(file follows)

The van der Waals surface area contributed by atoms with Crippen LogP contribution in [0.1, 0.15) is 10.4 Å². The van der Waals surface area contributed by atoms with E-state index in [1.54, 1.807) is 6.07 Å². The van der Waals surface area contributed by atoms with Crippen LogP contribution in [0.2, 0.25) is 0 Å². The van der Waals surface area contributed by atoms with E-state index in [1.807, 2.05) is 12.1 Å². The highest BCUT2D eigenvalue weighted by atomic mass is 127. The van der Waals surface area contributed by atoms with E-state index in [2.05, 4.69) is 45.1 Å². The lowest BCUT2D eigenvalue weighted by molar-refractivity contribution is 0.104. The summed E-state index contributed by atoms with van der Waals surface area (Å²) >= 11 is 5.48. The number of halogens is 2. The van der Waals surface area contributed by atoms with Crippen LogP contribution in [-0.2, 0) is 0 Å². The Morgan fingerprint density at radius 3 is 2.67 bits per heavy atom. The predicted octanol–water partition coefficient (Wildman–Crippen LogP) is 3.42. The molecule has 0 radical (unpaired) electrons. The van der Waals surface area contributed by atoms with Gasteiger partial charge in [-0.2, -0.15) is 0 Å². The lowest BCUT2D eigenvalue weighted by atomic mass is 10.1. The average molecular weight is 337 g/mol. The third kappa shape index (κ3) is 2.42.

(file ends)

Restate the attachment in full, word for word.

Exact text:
The van der Waals surface area contributed by atoms with Crippen LogP contribution in [0.1, 0.15) is 10.4 Å². The van der Waals surface area contributed by atoms with E-state index in [1.54, 1.807) is 6.07 Å². The van der Waals surface area contributed by atoms with Crippen LogP contribution in [0.2, 0.25) is 0 Å². The van der Waals surface area contributed by atoms with E-state index in [1.807, 2.05) is 12.1 Å². The highest BCUT2D eigenvalue weighted by atomic mass is 127. The van der Waals surface area contributed by atoms with E-state index in [2.05, 4.69) is 45.1 Å². The lowest BCUT2D eigenvalue weighted by molar-refractivity contribution is 0.104. The summed E-state index contributed by atoms with van der Waals surface area (Å²) >= 11 is 5.48. The number of halogens is 2. The van der Waals surface area contributed by atoms with Crippen LogP contribution in [-0.2, 0) is 0 Å². The Morgan fingerprint density at radius 3 is 2.67 bits per heavy atom. The predicted octanol–water partition coefficient (Wildman–Crippen LogP) is 3.42. The molecule has 0 radical (unpaired) electrons. The van der Waals surface area contributed by atoms with Gasteiger partial charge in [-0.2, -0.15) is 0 Å². The lowest BCUT2D eigenvalue weighted by atomic mass is 10.1. The average molecular weight is 337 g/mol. The third kappa shape index (κ3) is 2.42.